I'm guessing the "fizzled" Kony events amounted to more activity than most nonprofits will ever manage to field. But it's true they seem a disappointment in comparison to the video that preceded them.
There have been lot of hypotheses floated for the fizzle, except for the one I think is the true cause: the brains of young people.
Fizzling is a hazard of anything you do that's aimed at people under 30. Actually, it's more than a hazard. It's a virtual certainty.
Young people are driven by fads. They love to do things that "everyone" is doing. The very fact that something is big is a recommendation. So when something catches on and reaches a tipping point, it begins to generate its own energy. It can grow at unbelievable speed to incredible size. The Lance Armstrong Foundation Livestrong wristband is another example.
These fads can come like a tsunami -- and disappear just as quickly. That's the nature of fads, and the nature of motivation among young people. They can embrace an idea, a fashion, or a cause quickly and with passion -- and move on to something else just as quickly.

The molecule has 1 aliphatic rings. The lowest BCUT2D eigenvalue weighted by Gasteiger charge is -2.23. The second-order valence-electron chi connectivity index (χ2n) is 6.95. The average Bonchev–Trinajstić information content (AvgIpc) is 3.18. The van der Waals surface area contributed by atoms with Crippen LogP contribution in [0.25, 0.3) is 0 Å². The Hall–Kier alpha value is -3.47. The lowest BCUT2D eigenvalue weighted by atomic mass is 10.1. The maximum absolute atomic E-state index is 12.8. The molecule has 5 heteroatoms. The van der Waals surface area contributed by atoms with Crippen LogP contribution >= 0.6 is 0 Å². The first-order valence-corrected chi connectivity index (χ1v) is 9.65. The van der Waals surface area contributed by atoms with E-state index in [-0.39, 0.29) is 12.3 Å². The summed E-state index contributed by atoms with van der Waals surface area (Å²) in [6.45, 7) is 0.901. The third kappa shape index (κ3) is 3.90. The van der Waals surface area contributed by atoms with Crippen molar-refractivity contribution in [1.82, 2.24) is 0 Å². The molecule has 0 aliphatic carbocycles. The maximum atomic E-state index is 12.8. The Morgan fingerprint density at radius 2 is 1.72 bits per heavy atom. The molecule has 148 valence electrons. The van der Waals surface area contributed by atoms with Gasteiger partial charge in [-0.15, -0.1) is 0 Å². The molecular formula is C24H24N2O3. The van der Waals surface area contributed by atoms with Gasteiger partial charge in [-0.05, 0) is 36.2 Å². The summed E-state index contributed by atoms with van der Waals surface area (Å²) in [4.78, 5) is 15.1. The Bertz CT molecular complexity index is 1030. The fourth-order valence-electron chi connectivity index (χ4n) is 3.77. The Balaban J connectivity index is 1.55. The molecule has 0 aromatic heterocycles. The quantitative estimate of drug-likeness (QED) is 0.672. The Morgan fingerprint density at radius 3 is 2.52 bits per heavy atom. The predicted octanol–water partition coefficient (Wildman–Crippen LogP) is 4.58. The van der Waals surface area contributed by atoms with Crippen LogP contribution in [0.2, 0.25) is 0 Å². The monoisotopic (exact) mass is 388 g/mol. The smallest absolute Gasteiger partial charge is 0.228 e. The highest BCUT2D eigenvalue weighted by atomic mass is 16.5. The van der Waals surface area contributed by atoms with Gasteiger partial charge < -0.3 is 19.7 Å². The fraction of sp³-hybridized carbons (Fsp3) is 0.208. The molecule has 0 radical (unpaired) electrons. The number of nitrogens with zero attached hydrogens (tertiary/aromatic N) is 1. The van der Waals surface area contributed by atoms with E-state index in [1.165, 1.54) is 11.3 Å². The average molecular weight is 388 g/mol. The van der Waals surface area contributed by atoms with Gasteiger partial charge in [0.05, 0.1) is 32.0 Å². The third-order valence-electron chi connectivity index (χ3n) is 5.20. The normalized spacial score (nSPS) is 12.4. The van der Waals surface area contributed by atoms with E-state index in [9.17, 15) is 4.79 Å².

This isn't a moral shortcoming, and it's not a lack of character or intelligence. It's just how the young brain interacts with the world: Always seeking the new, and heavily influenced by what others are doing.
Older brains are different: Less eager to embrace new things. More connected to the things they know. Harder to get in the door, but easier to keep once they're in.
A lot of nonprofits get bamboozled by this fundamental difference. Because most donors are older people, we can count on a certain level of loyalty and stick-to-itiveness. Then we see a tsunami like Kony 2012 and image getting numbers like that with old-people loyalty following.
It doesn't happen. It can't.
That's not to say that the Kony 2012 boom and fizzle was a mistake. I'm sure the whole thing has been positive for that organization.
But nobody should look at youth-driven fads like that and imagine that somehow creating one of your own would lead to gazillions of donors who stick with you like the donors you have now.
(It's also worth noting that creating a fad requires no small helping of luck, in addition to doing everything right.)